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Allies reaffirm support for Ukraine ahead of summit, divisions on membership remain

by Martin Fornusek and The Kyiv Independent news desk July 10, 2023 6:20 PM 3 min read
The NATO and Lithuanian flags fly over the summit venue on July 09, 2023 in Vilnius, Lithuania. Vilnius is scheduled to host the July 11-12 2023 NATO Summit. (Photo by Sean Gallup/Getty Images)
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NATO members including Germany, the U.S., and the U.K. pledged continued support for Ukraine on July 10, on the eve of the NATO summit in Vilnius.

While some allies like Lithuania call for a "clear plan" on Ukraine's much-desired membership, Washington sees the discussion on the matter as "premature."

Lithuanian President Gitanas Nausėda indicated last week that multiple countries would present their own packages of military aid at the summit. On July 10, German Defense Minister Boris Pistorius confirmed that Germany will be one of them.

U.K. Prime Minister Rishi Sunak and U.S. President Joe Biden also committed to long-term defense support to help Ukraine achieve its victory.

It is yet unclear what exact security assurances will Ukraine receive, as NATO leaders reportedly hold "frantic, last-minute" talks on their content, Politico wrote earlier on July 10.

According to the outlet, the commitments will serve mainly to consolidate the aid Ukraine's partners are currently providing and to demonstrate enduring unity in the continued support.

One of the main Kyiv's aims at the summit, which will be attended by President Volodymyr Zelensky, is getting a "clear signal" on full membership.

This goal has the backing of several NATO members, mostly from Central and Eastern Europe. On July 10, Nausėda said that the summit must provide not only declarations but also actions in Ukraine's support.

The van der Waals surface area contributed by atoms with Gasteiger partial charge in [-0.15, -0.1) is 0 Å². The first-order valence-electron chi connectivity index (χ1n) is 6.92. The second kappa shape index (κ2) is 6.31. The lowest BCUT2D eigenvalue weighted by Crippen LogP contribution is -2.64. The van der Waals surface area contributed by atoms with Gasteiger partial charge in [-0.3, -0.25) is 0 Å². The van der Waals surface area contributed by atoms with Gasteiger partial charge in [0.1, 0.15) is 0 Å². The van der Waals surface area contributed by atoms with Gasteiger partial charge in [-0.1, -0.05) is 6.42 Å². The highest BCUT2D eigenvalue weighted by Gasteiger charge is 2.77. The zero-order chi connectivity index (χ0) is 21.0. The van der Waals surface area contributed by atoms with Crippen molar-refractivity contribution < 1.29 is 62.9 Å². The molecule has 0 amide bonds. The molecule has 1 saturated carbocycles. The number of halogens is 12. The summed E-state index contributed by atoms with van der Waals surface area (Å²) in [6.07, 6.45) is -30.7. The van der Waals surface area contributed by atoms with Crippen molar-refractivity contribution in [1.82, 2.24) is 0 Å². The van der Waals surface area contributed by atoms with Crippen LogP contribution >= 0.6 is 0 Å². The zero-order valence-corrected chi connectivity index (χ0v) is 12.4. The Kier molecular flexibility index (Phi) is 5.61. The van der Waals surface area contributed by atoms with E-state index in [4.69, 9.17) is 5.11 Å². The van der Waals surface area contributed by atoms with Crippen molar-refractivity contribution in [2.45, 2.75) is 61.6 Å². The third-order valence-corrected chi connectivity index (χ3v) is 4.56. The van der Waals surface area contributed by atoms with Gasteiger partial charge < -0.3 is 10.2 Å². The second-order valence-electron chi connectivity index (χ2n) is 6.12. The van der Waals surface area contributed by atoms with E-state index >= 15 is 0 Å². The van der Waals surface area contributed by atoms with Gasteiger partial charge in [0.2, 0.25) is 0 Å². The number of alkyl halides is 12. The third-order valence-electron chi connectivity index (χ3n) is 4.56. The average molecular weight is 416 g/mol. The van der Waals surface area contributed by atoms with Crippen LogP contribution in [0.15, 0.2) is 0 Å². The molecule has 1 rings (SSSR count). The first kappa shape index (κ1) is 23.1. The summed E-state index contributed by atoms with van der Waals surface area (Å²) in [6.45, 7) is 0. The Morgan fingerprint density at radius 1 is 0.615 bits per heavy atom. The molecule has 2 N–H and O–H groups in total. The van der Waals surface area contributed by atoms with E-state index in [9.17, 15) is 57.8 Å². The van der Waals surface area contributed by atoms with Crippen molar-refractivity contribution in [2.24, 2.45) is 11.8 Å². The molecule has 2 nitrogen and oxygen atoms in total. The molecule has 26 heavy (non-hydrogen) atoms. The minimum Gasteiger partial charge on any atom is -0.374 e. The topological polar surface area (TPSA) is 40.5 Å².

"Allies should agree on further military assistance to Ukraine until the complete liberation of its territory. We also understand that Ukraine should be fully integrated into the transatlantic system security and become a member of NATO," Nausėda said at a press conference.

Dietzen, Druckman: Vilnius NATO Summit – Accelerating Ukraine’s membership and deterring Moscow and Minsk
This month’s NATO summit takes place at a time of both peril and opportunity for the future of European security. The Wagner Group’s June 24 sprint from Rostov to the gates of Moscow dealt a fresh blow to criticism of NATO’s decision to extend a Membership Action

"The time has passed for repeating promises. The time has come for a clear plan on how we will achieve this. We have no choice but to agree and send a strong signal to Ukraine."

Ukraine's Foreign Minister Dmytro Kuleba said earlier on July 10 that NATO allies agreed to remove the Membership Action Plan (MAP) from the country's path toward accession.

However, even this procedure would still oblige Ukraine to carry out reforms and, contrary to the wishes of Eastern European allies, would not set any time frame for Ukraine's accession.

Washington has made it clear that it does not intend to loosen requirements on reforms that Ukraine has to undertake. President Biden also pointed out that the Russo-Ukrainian War must come to an end before Kyiv's application can be considered, therefore, a vote on the issue would be premature.

The White House might not be the only challenge to Ukraine's hopes for a clear invitation. The Telegraph reported on July 9 that Germany wishes to avoid talks on Kyiv's bid out of fear of an open Russia-NATO confrontation.

Retired chief of UK military: As international partners deliberate, Ukrainians pay the price
Ukraine has been forced to do battle with less equipment than it needs because of the caution of its international partners, said Mark Carleton-Smith, the U.K.’s former top military commander, during his visit to Kyiv. Carleton-Smith, who was in the country as part of the Warsaw International Forum…
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